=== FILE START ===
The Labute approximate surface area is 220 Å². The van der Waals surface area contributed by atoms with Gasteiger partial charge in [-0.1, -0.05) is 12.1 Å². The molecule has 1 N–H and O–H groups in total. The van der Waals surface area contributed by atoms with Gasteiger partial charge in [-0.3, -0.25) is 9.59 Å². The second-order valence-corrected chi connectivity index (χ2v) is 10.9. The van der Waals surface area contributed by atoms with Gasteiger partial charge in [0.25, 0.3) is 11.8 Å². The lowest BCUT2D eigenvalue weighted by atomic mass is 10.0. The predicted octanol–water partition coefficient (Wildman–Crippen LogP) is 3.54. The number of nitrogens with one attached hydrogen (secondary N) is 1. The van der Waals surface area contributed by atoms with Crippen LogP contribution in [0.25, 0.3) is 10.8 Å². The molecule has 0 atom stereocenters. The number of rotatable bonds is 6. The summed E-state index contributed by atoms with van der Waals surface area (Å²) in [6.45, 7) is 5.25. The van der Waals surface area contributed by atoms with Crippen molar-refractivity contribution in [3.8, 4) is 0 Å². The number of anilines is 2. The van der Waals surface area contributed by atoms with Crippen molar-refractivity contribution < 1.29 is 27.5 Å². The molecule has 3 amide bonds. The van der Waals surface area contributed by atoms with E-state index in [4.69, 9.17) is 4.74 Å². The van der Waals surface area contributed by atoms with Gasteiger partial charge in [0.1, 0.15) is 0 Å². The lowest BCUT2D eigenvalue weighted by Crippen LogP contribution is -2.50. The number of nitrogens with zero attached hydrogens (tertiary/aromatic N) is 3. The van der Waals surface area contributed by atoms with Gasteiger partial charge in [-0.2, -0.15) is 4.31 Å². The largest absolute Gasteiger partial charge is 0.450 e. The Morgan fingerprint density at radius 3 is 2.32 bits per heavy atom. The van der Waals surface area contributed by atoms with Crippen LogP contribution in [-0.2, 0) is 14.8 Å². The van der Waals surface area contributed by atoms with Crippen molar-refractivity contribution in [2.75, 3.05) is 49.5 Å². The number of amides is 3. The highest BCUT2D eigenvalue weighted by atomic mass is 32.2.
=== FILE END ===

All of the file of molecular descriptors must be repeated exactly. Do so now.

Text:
The Labute approximate surface area is 220 Å². The van der Waals surface area contributed by atoms with Gasteiger partial charge in [-0.1, -0.05) is 12.1 Å². The molecule has 1 N–H and O–H groups in total. The van der Waals surface area contributed by atoms with Gasteiger partial charge in [-0.3, -0.25) is 9.59 Å². The second-order valence-corrected chi connectivity index (χ2v) is 10.9. The van der Waals surface area contributed by atoms with Gasteiger partial charge in [0.25, 0.3) is 11.8 Å². The lowest BCUT2D eigenvalue weighted by atomic mass is 10.0. The predicted octanol–water partition coefficient (Wildman–Crippen LogP) is 3.54. The number of nitrogens with one attached hydrogen (secondary N) is 1. The van der Waals surface area contributed by atoms with Crippen LogP contribution in [0.25, 0.3) is 10.8 Å². The molecule has 0 atom stereocenters. The number of rotatable bonds is 6. The summed E-state index contributed by atoms with van der Waals surface area (Å²) in [6.45, 7) is 5.25. The van der Waals surface area contributed by atoms with Crippen molar-refractivity contribution in [3.8, 4) is 0 Å². The number of anilines is 2. The van der Waals surface area contributed by atoms with Crippen molar-refractivity contribution < 1.29 is 27.5 Å². The molecule has 3 amide bonds. The van der Waals surface area contributed by atoms with E-state index in [4.69, 9.17) is 4.74 Å². The van der Waals surface area contributed by atoms with Gasteiger partial charge in [0.1, 0.15) is 0 Å². The lowest BCUT2D eigenvalue weighted by Crippen LogP contribution is -2.50. The number of nitrogens with zero attached hydrogens (tertiary/aromatic N) is 3. The van der Waals surface area contributed by atoms with Gasteiger partial charge in [-0.2, -0.15) is 4.31 Å². The largest absolute Gasteiger partial charge is 0.450 e. The Morgan fingerprint density at radius 3 is 2.32 bits per heavy atom. The van der Waals surface area contributed by atoms with Crippen LogP contribution in [-0.2, 0) is 14.8 Å². The van der Waals surface area contributed by atoms with Crippen molar-refractivity contribution in [2.75, 3.05) is 49.5 Å². The number of amides is 3. The highest BCUT2D eigenvalue weighted by atomic mass is 32.2.